The markets have historically faced such situations and more importantly recovered from it, albeit over varying time periods. Equities currently provide a good margin of safety and long term investors would do well to buy into the volatility and ensure to accumulate quality stocks during this period
- By Sony Mathews
Indian markets had been under pressure for the last 2 years due to issues ranging from slow corporate earnings to the liquidity crisis after the IL&FS and DHFL fiascos. It was then that coronavirus pandemic hit. The virus spread exponentially faster than expected, throughout the world and especially in the developed markets. The global stock markets also started reacting at the same speed. As the number of worldwide infections went up, economies started barricading themselves. The real economic impact of COVID-19 was felt when lockdowns were announced and domestic businesses’ operations were impacted, if not completely halted.
The central banks of most countries came out proactively with stimulus measures to offset the impact. But this is unlike the financial crisis of 2008, which was tided over with stimulus packages. The true impact of this unprecedented global shutdown is yet to be ascertained, and the fact of the matter is that there is a global recession underway and the recovery will depend on the containment of the virus.
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Indian stock markets were completely in sync with the global markets. Although we have seen market crashes in previous years, notably in 2008, none had the ferocity of the current market downtrend. In March, benchmark indices were down by 23% for the month. The 10 biggest stocks, as of Jan 1, 2020, had together lost nearly 30% of their market cap by March, with the exception of FMCG giant HUL. Companies, irrespective of its market cap, were impacted by the lockdown and it reflected in their stock prices. The demand slowdown, supply chain disruption (which is now easing out due to resumption of production in China), trade restrictions etc. will have an impact on domestic manufacturing, services, employment and investment, which will pull down the Indian economy. Almost all sectors are expected to be impacted, except for FMCG and Pharma, which are generally defensive in nature.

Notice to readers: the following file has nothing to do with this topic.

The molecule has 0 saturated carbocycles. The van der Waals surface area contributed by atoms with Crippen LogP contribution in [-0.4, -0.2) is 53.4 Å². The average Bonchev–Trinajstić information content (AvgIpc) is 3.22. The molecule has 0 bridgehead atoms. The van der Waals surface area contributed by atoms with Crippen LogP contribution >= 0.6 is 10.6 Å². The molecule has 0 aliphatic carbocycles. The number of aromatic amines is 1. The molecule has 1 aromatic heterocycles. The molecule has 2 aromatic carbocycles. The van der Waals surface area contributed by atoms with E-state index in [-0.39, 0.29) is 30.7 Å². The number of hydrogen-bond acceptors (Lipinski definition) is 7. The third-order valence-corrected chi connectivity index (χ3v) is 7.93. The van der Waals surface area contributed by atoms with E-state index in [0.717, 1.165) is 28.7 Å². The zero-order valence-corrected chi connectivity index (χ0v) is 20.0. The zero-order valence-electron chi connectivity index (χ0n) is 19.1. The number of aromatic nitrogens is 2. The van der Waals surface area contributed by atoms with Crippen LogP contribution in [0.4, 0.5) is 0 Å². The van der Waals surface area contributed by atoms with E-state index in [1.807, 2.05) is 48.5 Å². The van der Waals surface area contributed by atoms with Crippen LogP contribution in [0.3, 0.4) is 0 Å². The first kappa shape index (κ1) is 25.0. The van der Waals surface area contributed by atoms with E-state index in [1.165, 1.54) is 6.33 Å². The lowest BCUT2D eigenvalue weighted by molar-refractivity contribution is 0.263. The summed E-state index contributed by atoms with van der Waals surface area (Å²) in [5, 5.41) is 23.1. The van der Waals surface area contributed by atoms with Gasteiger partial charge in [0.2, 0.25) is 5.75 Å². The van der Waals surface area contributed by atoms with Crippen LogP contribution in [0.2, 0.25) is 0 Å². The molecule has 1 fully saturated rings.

This disaster could also help Indian firms in the long term. Not to sound biased, India must take advantage of the new normal in world trade, where countries may focus on new trade practices and also look to diversify away from their dependence on China. This offers an opportunity for the government and companies to take the initiative and ensure best practices and thereby also increase the share of exports.
The markets have historically faced such situations and more importantly recovered from it, albeit over varying time periods. Equities currently provide a good margin of safety and long term investors would do well to buy into the volatility and ensure to accumulate quality stocks during this period. For novice investors, we would advice your equity portfolio to reflect your large-cap stock exposures since these companies are easily researchable and information is available. The mid and small-cap exposure, which is inherently riskier and more difficult to analyze from an individual perspective must be taken care of by your mutual fund / SIP investments. Even for a mutual fund, it’s best to consult an advisor because the difference in returns between the top quartile and bottom quartile is wide.
(Sony Mathews is a senior market strategist at Geojit Financial Services. Views expressed are the author’s own)